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Motormouth: How the gas pedal works

Bob Weber, Tribune News Service on

Published in Automotive News

Q: When I press down the gas pedal of my 2012 Toyota Camry, sometimes I get no response. I have to jiggle the pedal before the engine will respond. One articulate mechanic explained that there is no mechanical linkage between pedal and carburetor, and the problem must lie in the computer. He didn't know how to fix it, however. This doesn't happen very often, but when I need to accelerate this slight hesitation is annoying.

D.P., Bloomfield, Connecticut

A: Your car, and most other newer ones, are “drive-by-wire.” There is no mechanical link between the throttle (no carb) and the throttle pedal. Instead, a sensor signals the movement of the gas pedal, and the computer sends a command to an electromechanical device to open the throttle plate. By default, the throttle will close if there is no signal from the gas pedal. The problem may lie with the gas pedal sensor, the throttle control device or in the computer. My guess is the gas pedal sensor.

Q: In a recent column you referred to the "55 mph speed limit, as was imposed during the Carter administration." That is incorrect. It was imposed during the Nixon administration. I was there.

D.L., Chicago

A: Oops. During the Carter administration, I believe the restriction was a limit of 55 peanuts per package. You’ve got to trust me on this, I am not a crook.

Q: Some things have been bothering me for over a year now, so I thought I needed some professional help. A year ago in March my wife and I bought a brand-new Hyundai Sonata from a dealer. After negotiations we had to see the business office person. As we looked at the order and invoice we noticed charges for dealer handling, $303, and $299 for VSP etching. None of these add-ons were on the sticker. We were told that all new vehicles come with these charges, and they can't do anything about it. Is this for real or just another way to get more money from the buyer?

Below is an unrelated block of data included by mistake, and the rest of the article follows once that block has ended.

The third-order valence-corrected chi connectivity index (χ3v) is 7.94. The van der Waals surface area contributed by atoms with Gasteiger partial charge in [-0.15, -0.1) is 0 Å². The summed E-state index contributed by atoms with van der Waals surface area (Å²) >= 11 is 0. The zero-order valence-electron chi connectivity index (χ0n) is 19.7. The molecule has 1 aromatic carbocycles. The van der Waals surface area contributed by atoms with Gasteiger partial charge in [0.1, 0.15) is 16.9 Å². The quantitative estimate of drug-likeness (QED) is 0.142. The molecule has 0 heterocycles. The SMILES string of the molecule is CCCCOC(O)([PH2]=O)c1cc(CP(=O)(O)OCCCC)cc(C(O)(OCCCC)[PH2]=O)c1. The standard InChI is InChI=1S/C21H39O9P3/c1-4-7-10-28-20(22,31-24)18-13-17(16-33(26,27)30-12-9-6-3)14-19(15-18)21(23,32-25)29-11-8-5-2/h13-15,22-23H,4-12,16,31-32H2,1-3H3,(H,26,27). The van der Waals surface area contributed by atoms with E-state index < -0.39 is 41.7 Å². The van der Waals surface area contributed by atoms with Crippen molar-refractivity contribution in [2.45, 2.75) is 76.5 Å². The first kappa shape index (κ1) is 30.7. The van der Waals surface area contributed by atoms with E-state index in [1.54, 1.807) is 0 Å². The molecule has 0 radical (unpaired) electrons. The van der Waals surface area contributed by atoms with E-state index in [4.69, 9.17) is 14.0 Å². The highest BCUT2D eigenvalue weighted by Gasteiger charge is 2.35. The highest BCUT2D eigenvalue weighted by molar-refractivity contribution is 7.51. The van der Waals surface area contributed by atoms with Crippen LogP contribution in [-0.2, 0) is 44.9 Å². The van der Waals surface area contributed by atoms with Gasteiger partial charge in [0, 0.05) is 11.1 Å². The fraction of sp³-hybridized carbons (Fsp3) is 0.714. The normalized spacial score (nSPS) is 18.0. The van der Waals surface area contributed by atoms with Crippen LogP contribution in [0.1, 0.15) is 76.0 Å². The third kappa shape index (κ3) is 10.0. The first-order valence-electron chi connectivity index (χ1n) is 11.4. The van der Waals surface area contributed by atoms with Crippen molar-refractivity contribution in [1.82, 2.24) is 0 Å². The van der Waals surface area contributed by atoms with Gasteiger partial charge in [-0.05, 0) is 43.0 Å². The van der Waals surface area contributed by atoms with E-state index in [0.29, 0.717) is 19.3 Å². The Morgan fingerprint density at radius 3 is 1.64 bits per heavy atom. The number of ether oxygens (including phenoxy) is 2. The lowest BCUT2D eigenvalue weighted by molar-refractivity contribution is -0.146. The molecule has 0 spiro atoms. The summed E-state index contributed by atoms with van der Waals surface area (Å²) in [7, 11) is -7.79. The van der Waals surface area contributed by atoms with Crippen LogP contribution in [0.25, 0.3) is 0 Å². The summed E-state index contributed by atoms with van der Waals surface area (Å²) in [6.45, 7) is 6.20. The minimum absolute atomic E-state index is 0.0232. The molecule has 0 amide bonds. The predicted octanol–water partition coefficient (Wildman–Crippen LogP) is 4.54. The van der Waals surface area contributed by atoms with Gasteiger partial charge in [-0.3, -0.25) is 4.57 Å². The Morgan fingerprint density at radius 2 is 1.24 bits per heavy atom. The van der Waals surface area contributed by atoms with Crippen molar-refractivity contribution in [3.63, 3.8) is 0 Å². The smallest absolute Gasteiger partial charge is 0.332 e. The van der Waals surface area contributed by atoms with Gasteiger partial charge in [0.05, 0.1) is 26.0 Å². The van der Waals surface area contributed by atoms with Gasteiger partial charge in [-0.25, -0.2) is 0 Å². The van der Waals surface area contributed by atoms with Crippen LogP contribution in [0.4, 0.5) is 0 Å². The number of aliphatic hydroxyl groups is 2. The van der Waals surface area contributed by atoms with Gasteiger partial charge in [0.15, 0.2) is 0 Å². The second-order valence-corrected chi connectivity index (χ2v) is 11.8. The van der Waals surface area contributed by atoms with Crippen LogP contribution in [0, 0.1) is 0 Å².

S.S., Woodstock, Illinois

A: Some charges are non-negotiable such as the destination fee. But other stuff is a way to make more money (would you like the combination meal with a drink?). Etching, for instance is not required. Fabric protection is not required. Locking lug nuts are not required. And so on. You can ask that the charges be removed but expect a fight. You have the mother of all negotiation tools, your feet. Walk away from the deal and shop somewhere else.

 

Q: Apparently, I overfilled my gas tank on my Ford F250. The check engine light has been on ever since -- almost 1,000 miles. Are there any long-term consequences?

J.P., Lake Geneva, Wisconsin

A: The charcoal canister in the evaporative emissions system is likely saturated with liquid gasoline. It needs to be replaced. Your fuel economy may go down. Your car won’t pass a state emissions inspections test.

Q: Why is the cost of fuel reported to the third decimal point? I have never seen anything but a 9 in this position. Wouldn't it be cheaper to manufacture pump readouts to the nearest penny?

K.S., Syracuse, New York

A: It may be a shortcut to round the figures, but someone will get shorted while someone else benefits. In the past, analog pumps reported the amount of fuel dispensed quite accurately. To approach perfect accuracy, the digital reading goes to one thousandth of a cent.

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